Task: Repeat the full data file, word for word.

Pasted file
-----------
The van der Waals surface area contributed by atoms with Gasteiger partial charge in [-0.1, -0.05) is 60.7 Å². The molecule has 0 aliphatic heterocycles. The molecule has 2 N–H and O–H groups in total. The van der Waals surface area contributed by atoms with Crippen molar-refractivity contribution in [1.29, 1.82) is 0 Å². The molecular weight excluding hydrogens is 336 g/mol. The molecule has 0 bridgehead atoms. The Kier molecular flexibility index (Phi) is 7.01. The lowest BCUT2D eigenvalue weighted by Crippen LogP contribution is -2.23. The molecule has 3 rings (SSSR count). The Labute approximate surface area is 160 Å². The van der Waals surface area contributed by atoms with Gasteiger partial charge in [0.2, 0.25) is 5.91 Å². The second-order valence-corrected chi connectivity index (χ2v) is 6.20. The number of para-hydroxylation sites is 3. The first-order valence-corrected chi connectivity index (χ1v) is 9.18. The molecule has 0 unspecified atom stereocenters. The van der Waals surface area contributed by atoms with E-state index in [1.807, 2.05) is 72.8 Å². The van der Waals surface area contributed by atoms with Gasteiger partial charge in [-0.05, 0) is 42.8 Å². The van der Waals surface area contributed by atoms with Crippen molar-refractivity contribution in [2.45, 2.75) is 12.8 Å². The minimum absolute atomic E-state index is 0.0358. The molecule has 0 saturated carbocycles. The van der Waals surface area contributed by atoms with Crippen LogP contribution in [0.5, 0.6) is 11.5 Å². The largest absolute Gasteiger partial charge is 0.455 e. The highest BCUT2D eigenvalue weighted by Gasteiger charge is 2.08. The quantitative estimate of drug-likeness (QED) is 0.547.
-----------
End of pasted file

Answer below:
The van der Waals surface area contributed by atoms with Gasteiger partial charge in [-0.1, -0.05) is 60.7 Å². The molecule has 0 aliphatic heterocycles. The molecule has 2 N–H and O–H groups in total. The van der Waals surface area contributed by atoms with Crippen molar-refractivity contribution in [1.29, 1.82) is 0 Å². The molecular weight excluding hydrogens is 336 g/mol. The molecule has 0 bridgehead atoms. The Kier molecular flexibility index (Phi) is 7.01. The lowest BCUT2D eigenvalue weighted by Crippen LogP contribution is -2.23. The molecule has 3 rings (SSSR count). The Labute approximate surface area is 160 Å². The van der Waals surface area contributed by atoms with Gasteiger partial charge in [0.2, 0.25) is 5.91 Å². The second-order valence-corrected chi connectivity index (χ2v) is 6.20. The number of para-hydroxylation sites is 3. The first-order valence-corrected chi connectivity index (χ1v) is 9.18. The molecule has 0 unspecified atom stereocenters. The van der Waals surface area contributed by atoms with E-state index in [1.807, 2.05) is 72.8 Å². The van der Waals surface area contributed by atoms with Gasteiger partial charge in [-0.05, 0) is 42.8 Å². The van der Waals surface area contributed by atoms with Crippen molar-refractivity contribution in [2.45, 2.75) is 12.8 Å². The minimum absolute atomic E-state index is 0.0358. The molecule has 0 saturated carbocycles. The van der Waals surface area contributed by atoms with Crippen LogP contribution in [0.5, 0.6) is 11.5 Å². The largest absolute Gasteiger partial charge is 0.455 e. The highest BCUT2D eigenvalue weighted by Gasteiger charge is 2.08. The quantitative estimate of drug-likeness (QED) is 0.547.